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Methods & Meanings

Diane G. Cope, PhD, ARNP, BC, AOCNP® • Associate Editor

The Use of Triangulation in Qualitative Research

Nancy Carter, RN, PhD, Denise Bryant-Lukosius, RN, PhD, Alba DiCenso, RN, PhD, Jennifer Blythe, PhD,
and Alan J. Neville, MBChB, MEd, MRCP, FRCP(c)

riangulation refers to the use of Data source triangulation involves the roso, 2003; Webb & Kevern, 2001; Zorn,
multiple methods or data sources collection of data from different types of Roper, Broadfoot, & Weaver, 2006). In
in qualitative research to develop people, including individuals, groups, terms of time, compared to IDI inter-
a comprehensive understanding of phe- families, and communities, to gain mul- views, FGs may initially be less demand-
nomena (Patton, 1999). Triangulation also tiple perspectives and validation of data. ing to researchers; however, the time and
has been viewed as a qualitative research effort required to analyze the complex
strategy to test validity through the con- data elicited from FGs might ultimately
Data Source Triangulation
vergence of information from different negate any time savings (Mansell, Ben-
sources. Denzin (1978) and Patton (1999) Most qualitative researchers studying nett, Northway, Mead, & Moseley, 2004).
identified four types of triangulation: (a) human phenomena collect data through The nature of data yielded by these
method triangulation, (b) investigator interviews with individuals or groups; two methods of collection differs. Brown
triangulation, (c) theory triangulation, their selection of the type of interview (1999) explained that FGs differ from IDI
and (d) data source triangulation. The depends on the purpose of the study interviews in that the “dynamic and in-
current article will present the four types and the resources available. Fontana and teractive exchange among participants”
of triangulation followed by a discussion Frey (2000) described the IDI interview in FGs lead them to produce “multiple
of the use of focus groups (FGs) and in- as one of the most powerful tools for stories and diverse experiences” (p.
depth individual (IDI) interviews as an gaining an understanding of human be- 115). Fern (1982) found that those who
example of data source triangulation in ings and exploring topics in depth. IDI participated in IDI interviews generated
qualitative inquiry. interviews, ranging from the structured more ideas than did those participating
and controlled to the unstructured and in either moderated or unmoderated
Types of Triangulation fluid, can elicit rich information about FGs. In a communications study, DeJong
personal experiences and perspectives and Schellens (1998) compared the use
The first type of triangulation is meth- (Russell, Gregory, Ploeg, DiCenso, & of IDIs and FGs to evaluate the text in
od triangulation. Method triangulation Guyatt, 2005). IDI interviews allow for a brochure about alcohol consumption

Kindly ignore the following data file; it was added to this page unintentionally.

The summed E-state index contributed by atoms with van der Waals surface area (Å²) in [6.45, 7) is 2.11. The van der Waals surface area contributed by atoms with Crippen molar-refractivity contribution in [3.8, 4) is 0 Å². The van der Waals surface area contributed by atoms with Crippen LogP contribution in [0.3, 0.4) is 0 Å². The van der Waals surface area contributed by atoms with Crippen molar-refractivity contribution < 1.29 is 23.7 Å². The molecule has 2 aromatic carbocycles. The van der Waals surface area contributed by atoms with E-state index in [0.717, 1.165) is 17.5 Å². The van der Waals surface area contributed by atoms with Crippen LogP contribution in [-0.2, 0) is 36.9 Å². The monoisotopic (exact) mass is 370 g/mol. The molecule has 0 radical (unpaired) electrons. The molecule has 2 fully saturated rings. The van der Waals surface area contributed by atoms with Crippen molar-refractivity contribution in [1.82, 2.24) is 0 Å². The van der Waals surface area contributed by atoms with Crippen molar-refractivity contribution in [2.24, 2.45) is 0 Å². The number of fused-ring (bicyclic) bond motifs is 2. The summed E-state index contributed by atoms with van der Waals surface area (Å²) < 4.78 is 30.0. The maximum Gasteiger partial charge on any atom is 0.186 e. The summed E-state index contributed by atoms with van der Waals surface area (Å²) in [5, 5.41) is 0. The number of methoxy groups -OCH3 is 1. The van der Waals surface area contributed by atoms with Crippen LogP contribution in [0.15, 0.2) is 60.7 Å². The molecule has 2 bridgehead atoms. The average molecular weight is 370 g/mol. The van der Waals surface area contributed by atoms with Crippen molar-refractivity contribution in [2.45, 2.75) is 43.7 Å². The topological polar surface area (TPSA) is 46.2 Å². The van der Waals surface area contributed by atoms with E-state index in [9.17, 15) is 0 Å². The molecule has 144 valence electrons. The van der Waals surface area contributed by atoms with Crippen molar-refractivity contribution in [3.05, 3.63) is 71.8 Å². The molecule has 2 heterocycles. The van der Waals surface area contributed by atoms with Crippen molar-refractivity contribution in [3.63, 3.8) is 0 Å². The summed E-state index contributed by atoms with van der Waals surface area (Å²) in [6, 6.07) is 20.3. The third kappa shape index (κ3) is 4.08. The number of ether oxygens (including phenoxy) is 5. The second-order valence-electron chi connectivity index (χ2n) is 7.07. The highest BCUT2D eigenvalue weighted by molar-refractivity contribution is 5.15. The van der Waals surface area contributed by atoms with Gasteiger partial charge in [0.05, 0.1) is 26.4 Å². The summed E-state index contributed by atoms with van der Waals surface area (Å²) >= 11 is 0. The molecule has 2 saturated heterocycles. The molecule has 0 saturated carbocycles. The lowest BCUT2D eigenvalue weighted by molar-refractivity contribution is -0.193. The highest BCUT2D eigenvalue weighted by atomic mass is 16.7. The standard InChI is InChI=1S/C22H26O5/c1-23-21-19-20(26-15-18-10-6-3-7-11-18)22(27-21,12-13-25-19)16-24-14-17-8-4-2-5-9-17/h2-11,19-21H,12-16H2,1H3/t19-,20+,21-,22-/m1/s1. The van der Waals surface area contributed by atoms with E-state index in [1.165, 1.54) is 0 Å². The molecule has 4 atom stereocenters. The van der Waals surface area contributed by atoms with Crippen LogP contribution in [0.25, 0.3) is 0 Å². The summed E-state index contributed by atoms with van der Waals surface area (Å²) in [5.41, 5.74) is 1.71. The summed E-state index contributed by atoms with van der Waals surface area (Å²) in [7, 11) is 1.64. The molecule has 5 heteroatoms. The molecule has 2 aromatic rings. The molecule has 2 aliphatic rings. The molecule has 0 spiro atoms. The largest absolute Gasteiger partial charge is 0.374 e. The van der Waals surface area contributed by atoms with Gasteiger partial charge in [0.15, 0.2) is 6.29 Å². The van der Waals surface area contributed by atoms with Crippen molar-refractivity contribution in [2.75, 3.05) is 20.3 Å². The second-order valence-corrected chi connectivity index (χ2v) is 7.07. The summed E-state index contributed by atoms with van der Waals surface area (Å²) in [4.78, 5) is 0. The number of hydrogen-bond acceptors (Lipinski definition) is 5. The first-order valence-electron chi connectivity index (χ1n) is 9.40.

involves the use of multiple methods of spontaneity, flexibility, and responsive- and found that IDI participants focused
data collection about the same phenom- ness to individuals; however, conduct- on the finer details of the text, whereas
enon (Polit & Beck, 2012). This type of ing the interviews, transcribing the the interaction among FG participants
triangulation, frequently used in quali- discourse, and analyzing the text often identified potential problems with the
tative studies, may include interviews, require considerable time and effort. brochure. Kaplowitz (2000, 2001) found
observation, and field notes. In contrast, FGs elicit data from a that IDI interview participants were
Investigator triangulation involves group of participants who can hear more likely to discuss sensitive topics
the participation of two or more re- each other’s responses and provide ad- and stimulate discussion about dif-
searchers in the same study to provide ditional comments that they might not ferent topics when compared to FG
multiple observations and conclusions. have made individually. Researchers participants. Kaplowitz and Hoehn
This type of triangulation can bring who conduct FGs recognize that the (2001) found that using FGs and IDI
both confirmation of findings and dif- participant interaction, which stimulates interviews provided different perspec-
ferent perspectives, adding breadth to the identification and sharing of various tives on resources, values, and issues
the phenomenon of interest (Denzin, perspectives on the same topic, is central and concluded that one method was not
1978). to their success (Morgan, 1996). Several better than the other, but rather that the
Theory triangulation uses different authors have pointed out that research- two approaches were complementary. In
theories to analyze and interpret data. ers rarely evaluate or discuss this ap-
With this type of triangulation, differ- proach (Clayton, Butow, Arnold, & Tat-
ent theories or hypotheses can assist tersall, 2005; Duggleby, 2005; Kitzinger, ONF, 41(5), 545–547.
the researcher in supporting or refuting 1994; Lehoux, Poland, & Daudelin, 2006;
doi: 10.1188/14.ONF.545-547
findings. Sandelowski, 2000; Sandelowski & Bar-

Oncology Nursing Forum • Vol. 41, No. 5, September 2014 545

an ethnographic study exploring adoles- data via each approach, and comparison methodologic issues associated with
cent boys’ thoughts about sex, sequential of study data provided through the use combining FG and IDI interview data is
observations, FGs, and IDI interviews of each method. needed to better understand the impli-
were conducted with the same par- The second reason is to increase the cations of this approach and to further
ticipants (Wight, 1994). The adolescent validity of study findings through tri- explore the differences between FG and
boys expressed greater sensitivity and angulation and the collection of data IDI interview data.
were more open when participating in from all study participants using both
IDI interviews but displayed stronger methods, beginning with IDI interviews Nancy Carter, RN, PhD, is an assistant
professor in the School of Nursing at
expressions of masculinity and were and followed by FGs, or vice versa. The McMaster University in Hamilton, On-
more guarded when participating in FGs researcher must describe both methods tario; Denise Bryant-Lukosius, RN, PhD,